How far should Joe Biden go to limit soaring US gas prices? The US president has launched an oil diplomacy gambit to compensate for banning Russian petroleum, but he risks accusations of propping up authoritarian leaders and undermining his own battle for democracy.
Amid the war unleashed by Russia in Ukraine, a recent American mission to energy-rich Caracas was intended to be discreet.
And for good reason: US government emissaries met with Venezuela’s controversial leader Nicolas Maduro, a sworn enemy of Washington which disputes his legitimacy as president.
But news of the meeting leaked and the Biden administration was left scrambling to explain why it was engaging with an authoritarian regime.
Biden could certainly boast of a success, as Caracas on Tuesday released two Americans detained in Venezuela. But the trip clearly had other motives.
With the rise in crude prices brought on by the Ukraine war and Washington’s decision to block all imports of Russian oil and gas, there is an urgent need to find other supply sources.
“What we are doing is going all around the world, working with partners and organizations and entities, to try to increase the amount of oil on the market” and stabilize prices, the State Department’s number three diplomat, Victoria Nuland, said Tuesday.
There are just a handful of countries which produce the “heavy fuel” that Russia was exporting, “so frankly we’ve got to look everywhere that we can,” she said, without ruling out that Washington could buy Venezuelan crude.
– Maduro ‘piggy bank’ –
The new posture is quite an about face for Washington, considering that since 2019 the US has imposed an oil embargo on the Latin American nation, which remains a close ally to Russia’s Vladimir Putin.
In the short term, there is no assurance the visit changes the game.
The embargo remains in place and has caused “structural damage” to Venezuela’s oil industry, former US diplomat Aaron David Miller told AFP.
Maduro, for his part, “is exploring the idea” of reciprocal concessions, but that “does not mean he is abandoning Putin,” said Mariano de Alba, a Latin America advisor with the International Crisis Group.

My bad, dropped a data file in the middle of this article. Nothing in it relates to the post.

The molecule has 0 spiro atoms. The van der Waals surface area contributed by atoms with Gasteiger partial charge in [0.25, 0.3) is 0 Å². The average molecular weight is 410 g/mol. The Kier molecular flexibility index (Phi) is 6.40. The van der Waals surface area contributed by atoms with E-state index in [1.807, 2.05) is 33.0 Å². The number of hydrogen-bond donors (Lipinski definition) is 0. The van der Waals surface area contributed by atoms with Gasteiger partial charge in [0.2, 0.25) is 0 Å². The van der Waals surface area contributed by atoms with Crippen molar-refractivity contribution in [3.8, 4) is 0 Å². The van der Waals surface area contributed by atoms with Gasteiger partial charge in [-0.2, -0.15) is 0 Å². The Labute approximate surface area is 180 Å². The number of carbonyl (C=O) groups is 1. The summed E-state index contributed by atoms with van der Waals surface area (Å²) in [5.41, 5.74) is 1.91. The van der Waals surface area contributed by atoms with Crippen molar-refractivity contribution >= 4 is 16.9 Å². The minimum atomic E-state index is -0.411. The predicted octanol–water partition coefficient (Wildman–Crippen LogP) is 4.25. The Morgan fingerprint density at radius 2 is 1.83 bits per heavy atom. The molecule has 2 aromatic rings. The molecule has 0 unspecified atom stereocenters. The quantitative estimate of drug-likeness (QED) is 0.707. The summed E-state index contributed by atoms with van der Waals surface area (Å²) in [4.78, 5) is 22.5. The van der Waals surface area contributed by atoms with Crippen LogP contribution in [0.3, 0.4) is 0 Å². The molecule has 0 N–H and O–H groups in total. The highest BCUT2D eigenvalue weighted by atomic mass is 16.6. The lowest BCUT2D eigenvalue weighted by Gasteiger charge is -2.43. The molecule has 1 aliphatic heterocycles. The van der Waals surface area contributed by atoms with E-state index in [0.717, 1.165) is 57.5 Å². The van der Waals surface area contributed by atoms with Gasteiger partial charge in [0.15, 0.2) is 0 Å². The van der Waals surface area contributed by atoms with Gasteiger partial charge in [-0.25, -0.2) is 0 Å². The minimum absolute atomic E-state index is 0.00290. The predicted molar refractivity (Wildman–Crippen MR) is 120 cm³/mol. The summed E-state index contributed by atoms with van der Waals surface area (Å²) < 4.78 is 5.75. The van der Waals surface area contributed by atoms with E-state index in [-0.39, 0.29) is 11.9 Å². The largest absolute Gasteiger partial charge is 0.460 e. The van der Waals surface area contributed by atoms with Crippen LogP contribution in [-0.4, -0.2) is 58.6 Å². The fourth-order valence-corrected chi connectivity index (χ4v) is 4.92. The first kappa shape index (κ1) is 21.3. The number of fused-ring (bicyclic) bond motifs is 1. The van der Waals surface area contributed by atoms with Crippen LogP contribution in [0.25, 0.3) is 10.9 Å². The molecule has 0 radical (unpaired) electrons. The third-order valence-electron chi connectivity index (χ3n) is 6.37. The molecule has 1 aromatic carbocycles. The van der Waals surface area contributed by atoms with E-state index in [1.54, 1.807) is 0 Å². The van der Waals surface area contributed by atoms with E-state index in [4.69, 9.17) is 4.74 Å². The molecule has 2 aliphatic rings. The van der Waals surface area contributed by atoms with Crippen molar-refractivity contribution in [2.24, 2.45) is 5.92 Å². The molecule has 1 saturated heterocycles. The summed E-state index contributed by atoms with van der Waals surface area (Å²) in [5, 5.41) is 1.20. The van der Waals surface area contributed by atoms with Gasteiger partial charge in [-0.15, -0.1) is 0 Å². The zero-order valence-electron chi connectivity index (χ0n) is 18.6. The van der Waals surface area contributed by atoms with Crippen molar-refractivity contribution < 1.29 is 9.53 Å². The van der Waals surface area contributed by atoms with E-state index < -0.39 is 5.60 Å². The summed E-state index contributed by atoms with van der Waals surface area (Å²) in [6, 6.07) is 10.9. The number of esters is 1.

Any mutual Washington-Caracas thaw would be a “long,” uncertain and “very risky” process, he added.
The Biden administration in any case has been showered with criticism.
At a congressional hearing this week, Nuland was not only bludgeoned by opposition Republicans, she was not spared by some in the president’s own Democratic camp.
Buying Venezuelan oil would have “an insignificant impact on the US economy,” Republican Senator Marco Rubio told her. But “it would be millions of dollars for (Maduro’s) personal piggy bank.”
Bob Menendez, the lead Democrat on the Senate Foreign Relations Committee, was equally forceful: “The democratic aspirations of the Venezuelan people, much like the resolve and courage of the people of Ukraine, are worth more than a few thousand barrels of oil.”
Miller, now an expert at the Carnegie Endowment for International Peace, believes if Washington is willing to risk such an outcry, it’s because the administration “is trying to pursue any number of avenues.”
Biden is “trying to balance the national interests on one hand, and then taking care of his narrower political interests on the other,” Miller added.
It is a “tricky” ploy, because he is seeking to preserve “American values” while limiting rising inflation which is likely to “cost the president politically” in November’s midterm elections, Miller said.
– Human rights –
The situation is all the more delicate given Biden’s promise to put human rights at the center of a foreign policy that he now says is marked by a “battle between democracy and autocracy.”
His top diplomat Antony Blinken said Wednesday that the United States could ensure “the stability of global energy supplies” without sacrificing its focus on human rights.
But each of Washington’s steps has come under the microscope.
“It is imperative that we do not replace Russia’s heavy crude with supplies from dictators in Iran and Venezuela,” warned Republican Senator Jim Risch, noting the controversial negotiations to revive the Iran nuclear deal.
Above all, the US government is on the back foot in its ties with oil-rich Gulf monarchies.
The White House on Wednesday was forced to deny a Wall Street Journal report which said the crown princes of Saudi Arabia and the United Arab Emirates had declined to accept calls by the US president.
At the same time, news site Axios raised the prospect of a Biden trip to Riyadh in the spring in a bid to convince the kingdom to pump more oil.
“At a minimum he’s going to have to talk with MBS,” the Saudi Crown Prince Mohammed bin Salman, Miller said, even as Biden has so far refused to engage with the man he has accused of masterminding the murder of journalist and Riyadh critic Jamal Khashoggi.
Criticism, meanwhile, has emerged from the left wing of the president’s camp.
“Our response to Putin’s immoral war shouldn’t be to strengthen our relationship with the Saudis,” progressive congresswoman Ilhan Omar said on Twitter.